What Kind of Foods Did Jesus Eat? Using Dill in a Bible Based Diet for Health

Did Jesus Eat Dill Pickles?

Please keep an open mind at this statement because the point here is to be provocative but in a very positive fashion.

My intention is to engage your mind as well as provoke you to learn for yourself the types of foods eaten—especially herbs and spices—in the time of Jesus and his peers, not yo misconstrue scripture, be sacrilegious, or muddle theology with food.

Examine the foods Jesus ate and ask yourself "Why eat like Jesus ate?" or "What kind of foods did Jesus eat?"

If we model our diets after those foods, we are taking biblically based steps to better health. For our purposes here, we're going to do a pretty thorough examination of dill and its many health and nutrition benefits.

Dill Image Gallery and Trivia

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Dill was a valuable commodity in Bible times and guarded carefully. Most people use dill to make dill pickles or other pickled foods. However, dill oil can be used to make candies...if that suits your tastebuds!In medieval times, people believed that dill would protect them from witches, warlocks and sorcery. Dill leaves impart a delicate flavor to dishes, while the seeds add a bold dash of intense flavor. Use seeds for teas and soups and leaves for spreads, dips, herb butters or to season vegetables. How many dill seeds would you need if you wanted an ounce of dill? Would you believe...10,000?
Dill was a valuable commodity in Bible times and guarded carefully.
Dill was a valuable commodity in Bible times and guarded carefully. | Source
Most people use dill to make dill pickles or other pickled foods. However, dill oil can be used to make candies...if that suits your tastebuds!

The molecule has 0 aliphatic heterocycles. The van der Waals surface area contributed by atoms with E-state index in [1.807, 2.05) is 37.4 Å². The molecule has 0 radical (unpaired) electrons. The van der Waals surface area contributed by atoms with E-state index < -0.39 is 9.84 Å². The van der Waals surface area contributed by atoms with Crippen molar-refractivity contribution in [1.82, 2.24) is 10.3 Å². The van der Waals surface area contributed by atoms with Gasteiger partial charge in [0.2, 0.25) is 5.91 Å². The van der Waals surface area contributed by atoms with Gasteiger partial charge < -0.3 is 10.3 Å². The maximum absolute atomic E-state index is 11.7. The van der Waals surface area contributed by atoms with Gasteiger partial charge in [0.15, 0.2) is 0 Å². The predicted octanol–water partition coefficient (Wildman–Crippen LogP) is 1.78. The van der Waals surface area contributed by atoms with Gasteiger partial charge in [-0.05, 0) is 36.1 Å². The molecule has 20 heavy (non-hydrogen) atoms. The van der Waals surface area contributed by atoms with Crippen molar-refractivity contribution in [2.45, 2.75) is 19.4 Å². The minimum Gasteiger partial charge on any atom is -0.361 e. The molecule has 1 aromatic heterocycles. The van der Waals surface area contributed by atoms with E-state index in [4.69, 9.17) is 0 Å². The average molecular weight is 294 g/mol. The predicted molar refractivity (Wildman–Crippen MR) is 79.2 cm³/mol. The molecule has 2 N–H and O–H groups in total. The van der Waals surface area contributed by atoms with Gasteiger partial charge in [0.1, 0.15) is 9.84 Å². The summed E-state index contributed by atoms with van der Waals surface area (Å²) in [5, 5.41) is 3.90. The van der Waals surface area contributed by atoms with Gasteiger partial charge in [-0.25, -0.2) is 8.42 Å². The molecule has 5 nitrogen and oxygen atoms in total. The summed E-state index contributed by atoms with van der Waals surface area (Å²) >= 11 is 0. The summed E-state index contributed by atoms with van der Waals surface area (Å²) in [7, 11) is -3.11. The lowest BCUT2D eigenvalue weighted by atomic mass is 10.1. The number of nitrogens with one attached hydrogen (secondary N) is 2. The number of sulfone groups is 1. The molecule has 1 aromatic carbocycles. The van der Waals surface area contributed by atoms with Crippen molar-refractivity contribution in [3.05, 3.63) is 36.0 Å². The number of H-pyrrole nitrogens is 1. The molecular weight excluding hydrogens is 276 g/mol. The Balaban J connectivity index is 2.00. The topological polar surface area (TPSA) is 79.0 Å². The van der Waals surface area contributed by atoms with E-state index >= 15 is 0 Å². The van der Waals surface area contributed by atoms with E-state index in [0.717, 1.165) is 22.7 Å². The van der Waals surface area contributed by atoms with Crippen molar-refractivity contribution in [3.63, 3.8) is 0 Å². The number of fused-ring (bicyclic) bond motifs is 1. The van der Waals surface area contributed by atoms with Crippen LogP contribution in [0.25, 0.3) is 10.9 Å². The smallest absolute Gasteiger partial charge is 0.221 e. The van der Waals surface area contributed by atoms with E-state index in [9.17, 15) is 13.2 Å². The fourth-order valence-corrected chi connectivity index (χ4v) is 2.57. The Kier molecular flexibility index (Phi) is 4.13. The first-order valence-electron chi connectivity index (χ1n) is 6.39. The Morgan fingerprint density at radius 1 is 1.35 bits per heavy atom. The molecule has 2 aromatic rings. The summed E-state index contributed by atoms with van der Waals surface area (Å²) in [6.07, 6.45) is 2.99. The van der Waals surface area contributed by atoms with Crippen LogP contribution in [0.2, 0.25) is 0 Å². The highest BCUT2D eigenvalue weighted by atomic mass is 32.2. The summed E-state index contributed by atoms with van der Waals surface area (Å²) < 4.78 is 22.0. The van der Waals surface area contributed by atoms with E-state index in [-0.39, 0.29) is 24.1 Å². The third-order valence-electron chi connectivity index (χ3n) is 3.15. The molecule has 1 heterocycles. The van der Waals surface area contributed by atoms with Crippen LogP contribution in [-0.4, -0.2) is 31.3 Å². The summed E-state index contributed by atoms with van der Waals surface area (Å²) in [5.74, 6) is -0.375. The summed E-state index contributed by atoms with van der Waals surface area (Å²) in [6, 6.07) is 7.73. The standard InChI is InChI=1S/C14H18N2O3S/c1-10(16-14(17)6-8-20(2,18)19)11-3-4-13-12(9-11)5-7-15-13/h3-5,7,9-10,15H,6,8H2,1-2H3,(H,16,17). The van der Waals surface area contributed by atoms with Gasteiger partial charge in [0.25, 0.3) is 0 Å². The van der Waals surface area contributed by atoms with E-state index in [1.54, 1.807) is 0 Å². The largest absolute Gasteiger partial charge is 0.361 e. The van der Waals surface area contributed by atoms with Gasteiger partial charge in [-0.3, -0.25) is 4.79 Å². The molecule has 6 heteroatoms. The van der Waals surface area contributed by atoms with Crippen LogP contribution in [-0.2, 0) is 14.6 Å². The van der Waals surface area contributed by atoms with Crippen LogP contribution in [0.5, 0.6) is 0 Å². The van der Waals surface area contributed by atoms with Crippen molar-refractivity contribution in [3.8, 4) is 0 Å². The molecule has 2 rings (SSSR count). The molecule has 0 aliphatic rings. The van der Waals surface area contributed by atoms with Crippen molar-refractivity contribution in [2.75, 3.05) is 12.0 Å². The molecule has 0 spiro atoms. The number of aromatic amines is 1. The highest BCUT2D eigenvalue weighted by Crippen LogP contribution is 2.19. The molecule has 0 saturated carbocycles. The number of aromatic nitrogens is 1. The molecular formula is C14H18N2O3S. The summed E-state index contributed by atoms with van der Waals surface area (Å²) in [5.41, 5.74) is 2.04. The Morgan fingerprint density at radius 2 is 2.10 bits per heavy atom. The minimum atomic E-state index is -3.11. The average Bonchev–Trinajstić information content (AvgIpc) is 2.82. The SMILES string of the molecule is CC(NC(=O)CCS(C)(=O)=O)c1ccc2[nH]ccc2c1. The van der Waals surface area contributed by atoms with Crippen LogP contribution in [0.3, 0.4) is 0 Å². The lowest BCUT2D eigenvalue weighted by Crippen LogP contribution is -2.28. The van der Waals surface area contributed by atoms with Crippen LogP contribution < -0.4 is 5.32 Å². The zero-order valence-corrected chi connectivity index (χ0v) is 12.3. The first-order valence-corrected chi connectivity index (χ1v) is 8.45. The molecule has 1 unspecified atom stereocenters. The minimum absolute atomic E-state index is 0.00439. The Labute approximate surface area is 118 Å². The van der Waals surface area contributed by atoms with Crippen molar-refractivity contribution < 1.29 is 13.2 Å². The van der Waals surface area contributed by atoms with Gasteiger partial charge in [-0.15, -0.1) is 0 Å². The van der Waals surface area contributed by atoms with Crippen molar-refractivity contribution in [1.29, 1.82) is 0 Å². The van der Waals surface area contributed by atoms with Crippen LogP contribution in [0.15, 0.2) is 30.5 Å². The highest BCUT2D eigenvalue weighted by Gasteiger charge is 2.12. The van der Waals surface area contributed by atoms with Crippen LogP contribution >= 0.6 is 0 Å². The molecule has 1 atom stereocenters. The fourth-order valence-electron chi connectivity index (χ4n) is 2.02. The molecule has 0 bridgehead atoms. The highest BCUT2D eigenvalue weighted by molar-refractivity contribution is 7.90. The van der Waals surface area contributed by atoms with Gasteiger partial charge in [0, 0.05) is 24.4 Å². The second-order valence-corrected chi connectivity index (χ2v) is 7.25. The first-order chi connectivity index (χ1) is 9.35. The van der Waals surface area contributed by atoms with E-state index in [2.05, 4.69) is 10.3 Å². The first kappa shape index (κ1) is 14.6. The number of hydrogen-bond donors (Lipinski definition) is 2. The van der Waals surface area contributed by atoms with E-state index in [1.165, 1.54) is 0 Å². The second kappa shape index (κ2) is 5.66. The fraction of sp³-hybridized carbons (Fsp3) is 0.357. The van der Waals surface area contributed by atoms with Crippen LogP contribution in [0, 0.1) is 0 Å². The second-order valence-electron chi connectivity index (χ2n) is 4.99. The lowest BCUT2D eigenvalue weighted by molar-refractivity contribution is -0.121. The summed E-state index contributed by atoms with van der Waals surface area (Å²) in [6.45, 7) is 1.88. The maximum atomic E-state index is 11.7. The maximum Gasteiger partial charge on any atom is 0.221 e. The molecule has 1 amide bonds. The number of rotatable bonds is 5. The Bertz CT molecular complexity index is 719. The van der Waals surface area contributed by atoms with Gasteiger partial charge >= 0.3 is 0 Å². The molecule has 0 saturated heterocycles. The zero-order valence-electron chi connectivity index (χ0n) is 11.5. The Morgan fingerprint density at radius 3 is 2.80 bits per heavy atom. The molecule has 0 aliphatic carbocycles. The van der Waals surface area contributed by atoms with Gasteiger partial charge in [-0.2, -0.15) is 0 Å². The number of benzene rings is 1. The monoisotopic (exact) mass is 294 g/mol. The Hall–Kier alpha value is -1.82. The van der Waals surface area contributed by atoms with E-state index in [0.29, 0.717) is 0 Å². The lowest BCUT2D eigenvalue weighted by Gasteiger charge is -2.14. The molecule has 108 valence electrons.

Most people use dill to make dill pickles or other pickled foods. However, dill oil can be used to make candies...if that suits your tastebuds! | Source
In medieval times, people believed that dill would protect them from witches, warlocks and sorcery.
In medieval times, people believed that dill would protect them from witches, warlocks and sorcery. | Source
Dill leaves impart a delicate flavor to dishes, while the seeds add a bold dash of intense flavor. Use seeds for teas and soups and leaves for spreads, dips, herb butters or to season vegetables.
Dill leaves impart a delicate flavor to dishes, while the seeds add a bold dash of intense flavor. Use seeds for teas and soups and leaves for spreads, dips, herb butters or to season vegetables. | Source
How many dill seeds would you need if you wanted an ounce of dill? Would you believe...10,000?
How many dill seeds would you need if you wanted an ounce of dill? Would you believe...10,000? | Source

What Kind of Food Did Jesus Eat?

Healthy biblical herbs and spices used during Jesus' time—like dill—flush fat, accelerate the metabolism, and promote health.

Ancient Israelites followed God’s dietary laws not only as a matter of compliance, but because they saw discernible health results.

Although they could not dissect dill and identify its nutritional content, God created ancient bible herbs like the dill herb-and-spice combo to be a powerhouse of nutrition containing rich amounts of calcium, fiber, manganese, iron, magnesium and amino acids.


Foods People Ate in the Time of Jesus

The Bible gives us a good record of the foods Jesus ate such as broiled fish and honeycomb (Luke 24:42-43), bread (Matthew 14:19), and wine (Luke 7:33-34), but it does not specifically say whether foods like dill pickles were in his diet.

For that matter, we really don't know if "dill pickles" as we know them existed, but pickling and brining foods was a popular food preservation technique of those times. The biblical herb (leaves) and spice (edible seeds) dill was highly prized in those times; so much so that tithes were levied on dill plants and seeds.

Dill grew wild in Palestine. The most common use for it was as medicine, food seasonings, and preservatives.